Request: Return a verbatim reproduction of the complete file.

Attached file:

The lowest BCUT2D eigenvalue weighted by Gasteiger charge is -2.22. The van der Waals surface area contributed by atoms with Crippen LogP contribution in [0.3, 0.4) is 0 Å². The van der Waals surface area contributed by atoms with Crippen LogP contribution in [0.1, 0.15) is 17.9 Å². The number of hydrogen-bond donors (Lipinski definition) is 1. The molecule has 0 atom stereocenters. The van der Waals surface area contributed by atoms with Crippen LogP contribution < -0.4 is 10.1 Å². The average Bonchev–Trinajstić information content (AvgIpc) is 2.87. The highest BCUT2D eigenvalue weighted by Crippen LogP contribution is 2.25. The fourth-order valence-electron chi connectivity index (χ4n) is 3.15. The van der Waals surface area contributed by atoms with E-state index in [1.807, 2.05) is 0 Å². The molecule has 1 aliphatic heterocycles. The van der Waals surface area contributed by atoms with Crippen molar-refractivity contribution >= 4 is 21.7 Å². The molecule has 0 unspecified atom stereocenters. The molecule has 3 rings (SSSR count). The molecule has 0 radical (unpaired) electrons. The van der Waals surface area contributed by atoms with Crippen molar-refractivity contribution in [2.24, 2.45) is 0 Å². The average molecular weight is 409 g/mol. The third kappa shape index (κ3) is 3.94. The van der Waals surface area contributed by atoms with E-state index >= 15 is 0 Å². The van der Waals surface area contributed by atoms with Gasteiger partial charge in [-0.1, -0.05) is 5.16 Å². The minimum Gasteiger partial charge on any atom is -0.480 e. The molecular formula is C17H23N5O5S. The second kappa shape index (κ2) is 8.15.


The lowest BCUT2D eigenvalue weighted by Gasteiger charge is -2.22. The van der Waals surface area contributed by atoms with Crippen LogP contribution in [0.3, 0.4) is 0 Å². The van der Waals surface area contributed by atoms with Crippen LogP contribution in [0.1, 0.15) is 17.9 Å². The number of hydrogen-bond donors (Lipinski definition) is 1. The molecule has 0 atom stereocenters. The van der Waals surface area contributed by atoms with Crippen LogP contribution < -0.4 is 10.1 Å². The average Bonchev–Trinajstić information content (AvgIpc) is 2.87. The highest BCUT2D eigenvalue weighted by Crippen LogP contribution is 2.25. The fourth-order valence-electron chi connectivity index (χ4n) is 3.15. The van der Waals surface area contributed by atoms with E-state index in [1.807, 2.05) is 0 Å². The molecule has 1 aliphatic heterocycles. The van der Waals surface area contributed by atoms with Crippen molar-refractivity contribution >= 4 is 21.7 Å². The molecule has 0 unspecified atom stereocenters. The molecule has 3 rings (SSSR count). The molecule has 0 radical (unpaired) electrons. The van der Waals surface area contributed by atoms with Crippen molar-refractivity contribution in [2.24, 2.45) is 0 Å². The average molecular weight is 409 g/mol. The third kappa shape index (κ3) is 3.94. The van der Waals surface area contributed by atoms with E-state index >= 15 is 0 Å². The van der Waals surface area contributed by atoms with Gasteiger partial charge in [-0.1, -0.05) is 5.16 Å². The minimum Gasteiger partial charge on any atom is -0.480 e. The molecular formula is C17H23N5O5S. The second kappa shape index (κ2) is 8.15.